In this installment I’ll discuss rear tire fitment
First think of your tires in terms of a rectangle. Not round as viewed from the side, but height x width as if looking down on the chassis.
All tires will have these two absolute dimensions.
Forget for a minute about P-metric tire sizing, I’ll cover that next time.
How wide is it? And how tall is it?
To get a better understanding of what will fit you will first have to measure your wheel wells. No, I’m not going to do it for you. I don’t have the car here, you do.
You will need a plumb bob ( 24”string and a washer tied to it), a tape measure, a ruler or other straight edge (I like to use a carpenters framing square).
For this example I’m measuring the rear of a '69 Dodge Charger with drum brakes.
Remove the wheel but keep the suspension loaded if possible. You don’t want to measure with the rear axle hanging down 4 inches further than normal.
To find the overall width I’m going to make two measurements and then add them together. These will be useful later when the discussion turns to wheels.
Begin by hanging a plumb bob down from the inside edge of the fender lip at the center of the wheel opening. Measure from the now hanging string to the surface of the drum, or what we will call the wheel mounting surface to get the front spacing. . In this example we get around 6 inches. Try moving your string fore and aft and see how the contour of the body brings the fender lip in closer to the drum.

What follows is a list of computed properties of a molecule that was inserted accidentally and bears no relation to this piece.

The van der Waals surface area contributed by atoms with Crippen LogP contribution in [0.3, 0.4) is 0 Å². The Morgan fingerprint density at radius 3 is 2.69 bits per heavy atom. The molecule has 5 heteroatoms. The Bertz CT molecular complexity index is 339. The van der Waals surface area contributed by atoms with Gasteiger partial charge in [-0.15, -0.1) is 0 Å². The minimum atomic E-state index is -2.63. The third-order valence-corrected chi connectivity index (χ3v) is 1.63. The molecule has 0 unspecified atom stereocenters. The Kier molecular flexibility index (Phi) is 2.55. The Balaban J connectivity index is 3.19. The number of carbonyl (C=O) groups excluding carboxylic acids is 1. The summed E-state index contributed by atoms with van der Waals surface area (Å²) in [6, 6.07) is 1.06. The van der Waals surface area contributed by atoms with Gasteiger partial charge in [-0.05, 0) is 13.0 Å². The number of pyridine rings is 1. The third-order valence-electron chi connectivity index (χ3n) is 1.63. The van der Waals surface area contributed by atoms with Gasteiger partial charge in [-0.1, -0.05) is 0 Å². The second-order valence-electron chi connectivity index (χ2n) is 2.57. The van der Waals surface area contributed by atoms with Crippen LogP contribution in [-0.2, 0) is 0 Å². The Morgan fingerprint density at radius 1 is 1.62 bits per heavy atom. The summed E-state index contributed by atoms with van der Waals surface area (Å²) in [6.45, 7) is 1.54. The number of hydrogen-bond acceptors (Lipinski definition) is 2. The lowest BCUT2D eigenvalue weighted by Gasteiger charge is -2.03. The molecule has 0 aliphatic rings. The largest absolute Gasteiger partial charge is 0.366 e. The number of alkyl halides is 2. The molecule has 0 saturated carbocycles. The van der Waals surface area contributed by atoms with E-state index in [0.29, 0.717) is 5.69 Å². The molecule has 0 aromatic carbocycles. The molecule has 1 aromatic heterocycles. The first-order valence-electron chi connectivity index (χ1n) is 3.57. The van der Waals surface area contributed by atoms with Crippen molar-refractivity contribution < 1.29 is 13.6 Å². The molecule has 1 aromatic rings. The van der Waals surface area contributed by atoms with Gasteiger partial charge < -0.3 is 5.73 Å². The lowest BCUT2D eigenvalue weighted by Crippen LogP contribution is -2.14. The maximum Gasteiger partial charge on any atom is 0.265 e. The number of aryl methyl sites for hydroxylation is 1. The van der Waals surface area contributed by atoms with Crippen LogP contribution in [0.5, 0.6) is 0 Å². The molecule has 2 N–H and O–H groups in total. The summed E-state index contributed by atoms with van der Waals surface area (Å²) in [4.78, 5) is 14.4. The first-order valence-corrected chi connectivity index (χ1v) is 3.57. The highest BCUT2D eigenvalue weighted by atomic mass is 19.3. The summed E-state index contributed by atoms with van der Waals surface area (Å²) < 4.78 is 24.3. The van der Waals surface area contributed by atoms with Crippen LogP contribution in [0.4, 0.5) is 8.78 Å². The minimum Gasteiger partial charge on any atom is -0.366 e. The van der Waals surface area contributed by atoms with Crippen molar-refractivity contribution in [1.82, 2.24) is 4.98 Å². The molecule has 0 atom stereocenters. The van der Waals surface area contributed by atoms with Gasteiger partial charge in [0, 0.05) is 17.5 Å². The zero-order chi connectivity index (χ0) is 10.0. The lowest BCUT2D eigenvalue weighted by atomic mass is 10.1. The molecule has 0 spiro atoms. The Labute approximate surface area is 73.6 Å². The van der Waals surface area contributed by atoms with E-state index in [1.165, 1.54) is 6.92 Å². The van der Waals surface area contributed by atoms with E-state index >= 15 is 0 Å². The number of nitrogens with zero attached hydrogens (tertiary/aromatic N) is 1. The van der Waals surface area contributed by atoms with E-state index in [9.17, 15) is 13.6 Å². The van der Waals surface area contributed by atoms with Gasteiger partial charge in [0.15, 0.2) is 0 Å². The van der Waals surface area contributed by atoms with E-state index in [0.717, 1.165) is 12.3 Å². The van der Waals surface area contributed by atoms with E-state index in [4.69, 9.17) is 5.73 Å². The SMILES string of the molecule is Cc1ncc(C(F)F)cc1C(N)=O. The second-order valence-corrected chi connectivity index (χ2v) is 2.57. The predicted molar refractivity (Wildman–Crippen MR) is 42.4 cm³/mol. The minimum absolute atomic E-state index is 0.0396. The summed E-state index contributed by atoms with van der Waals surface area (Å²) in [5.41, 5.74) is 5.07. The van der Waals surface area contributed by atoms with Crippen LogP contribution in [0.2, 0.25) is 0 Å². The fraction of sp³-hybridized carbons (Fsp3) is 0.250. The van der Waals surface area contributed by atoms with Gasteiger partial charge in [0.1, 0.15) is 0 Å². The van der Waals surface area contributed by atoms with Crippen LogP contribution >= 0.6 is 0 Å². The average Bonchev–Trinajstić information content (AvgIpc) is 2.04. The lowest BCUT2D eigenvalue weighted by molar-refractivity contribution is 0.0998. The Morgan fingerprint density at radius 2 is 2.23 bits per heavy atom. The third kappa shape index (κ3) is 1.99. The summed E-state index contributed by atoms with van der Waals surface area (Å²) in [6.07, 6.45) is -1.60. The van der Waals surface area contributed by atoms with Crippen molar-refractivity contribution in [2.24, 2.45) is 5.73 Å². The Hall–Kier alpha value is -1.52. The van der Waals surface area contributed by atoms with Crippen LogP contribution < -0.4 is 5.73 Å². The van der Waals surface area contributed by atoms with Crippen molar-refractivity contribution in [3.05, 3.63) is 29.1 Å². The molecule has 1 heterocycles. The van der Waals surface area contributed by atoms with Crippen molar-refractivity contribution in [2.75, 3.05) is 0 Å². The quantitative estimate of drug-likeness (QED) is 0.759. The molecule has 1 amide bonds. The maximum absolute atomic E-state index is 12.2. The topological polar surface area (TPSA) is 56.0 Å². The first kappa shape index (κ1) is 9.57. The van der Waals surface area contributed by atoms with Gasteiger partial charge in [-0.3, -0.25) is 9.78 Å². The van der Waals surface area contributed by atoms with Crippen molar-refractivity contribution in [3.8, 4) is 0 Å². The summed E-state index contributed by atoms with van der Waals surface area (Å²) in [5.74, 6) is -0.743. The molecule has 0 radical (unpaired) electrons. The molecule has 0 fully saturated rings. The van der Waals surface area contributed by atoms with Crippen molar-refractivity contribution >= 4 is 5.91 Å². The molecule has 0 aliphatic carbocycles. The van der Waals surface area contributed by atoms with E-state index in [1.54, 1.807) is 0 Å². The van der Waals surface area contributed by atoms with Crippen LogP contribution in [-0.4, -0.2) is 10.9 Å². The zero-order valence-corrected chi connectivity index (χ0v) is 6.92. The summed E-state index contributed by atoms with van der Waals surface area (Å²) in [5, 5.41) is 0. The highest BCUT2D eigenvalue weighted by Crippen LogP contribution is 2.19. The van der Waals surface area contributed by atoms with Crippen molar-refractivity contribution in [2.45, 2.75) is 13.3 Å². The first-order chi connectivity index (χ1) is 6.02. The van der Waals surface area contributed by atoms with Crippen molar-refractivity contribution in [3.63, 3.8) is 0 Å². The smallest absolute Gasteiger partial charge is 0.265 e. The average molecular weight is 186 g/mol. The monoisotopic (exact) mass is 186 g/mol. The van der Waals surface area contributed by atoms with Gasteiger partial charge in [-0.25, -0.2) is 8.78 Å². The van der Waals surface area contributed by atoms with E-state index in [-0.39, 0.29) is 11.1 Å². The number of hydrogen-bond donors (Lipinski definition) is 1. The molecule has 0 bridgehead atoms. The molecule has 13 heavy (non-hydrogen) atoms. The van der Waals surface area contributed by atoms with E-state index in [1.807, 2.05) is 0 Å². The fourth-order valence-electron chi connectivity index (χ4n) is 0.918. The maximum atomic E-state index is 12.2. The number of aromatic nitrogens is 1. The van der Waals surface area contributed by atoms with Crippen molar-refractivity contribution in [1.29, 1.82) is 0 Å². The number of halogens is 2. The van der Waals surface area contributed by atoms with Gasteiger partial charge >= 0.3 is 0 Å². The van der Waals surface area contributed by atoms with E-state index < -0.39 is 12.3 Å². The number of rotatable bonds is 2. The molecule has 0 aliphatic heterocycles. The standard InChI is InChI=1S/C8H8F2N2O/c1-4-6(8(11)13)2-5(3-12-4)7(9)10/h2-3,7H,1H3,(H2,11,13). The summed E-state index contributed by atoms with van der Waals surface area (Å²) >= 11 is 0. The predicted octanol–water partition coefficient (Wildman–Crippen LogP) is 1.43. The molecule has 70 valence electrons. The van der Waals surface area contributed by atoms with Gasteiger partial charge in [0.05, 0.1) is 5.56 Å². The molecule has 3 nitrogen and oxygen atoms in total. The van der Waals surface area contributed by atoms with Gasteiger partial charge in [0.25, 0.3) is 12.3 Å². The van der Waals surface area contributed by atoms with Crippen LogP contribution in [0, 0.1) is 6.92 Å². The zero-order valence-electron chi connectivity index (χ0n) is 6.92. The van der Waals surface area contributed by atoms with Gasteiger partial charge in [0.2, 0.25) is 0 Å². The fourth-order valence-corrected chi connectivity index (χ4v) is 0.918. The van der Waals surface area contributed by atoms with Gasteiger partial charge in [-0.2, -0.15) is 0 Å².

Consider your tire height and where the sidewall may contact. Be conservative in your estimate and your chances for a perfect fit increase.
Write this measurement down and then proceed to the back spacing measurement.
Using your straightedge lay it across the mounting surface and take a measurement back to the closest obstruction. In this case my measurement is a little over 6 inches at the leaf spring, but it is the inboard wall of the wheel well (about 2 o'clock) that is the closest obstruction at around 5 inches.
Adding the front width and the backspacing width I arrive at 11 inches. This does not account for clearance! It only serves as the maximum width.
Keeping a half inch of clearance at both the rear and the front we can safely say that a 10 inch wide tire will fit here.
Remember that the section width is wider than the actual tread width. Always go by section width.
We ended up using a 10" wide 255/60R15 that looks just right with steel wheels on this NASCAR legend.
That’s all for now. Next installment will focus on tire diameter.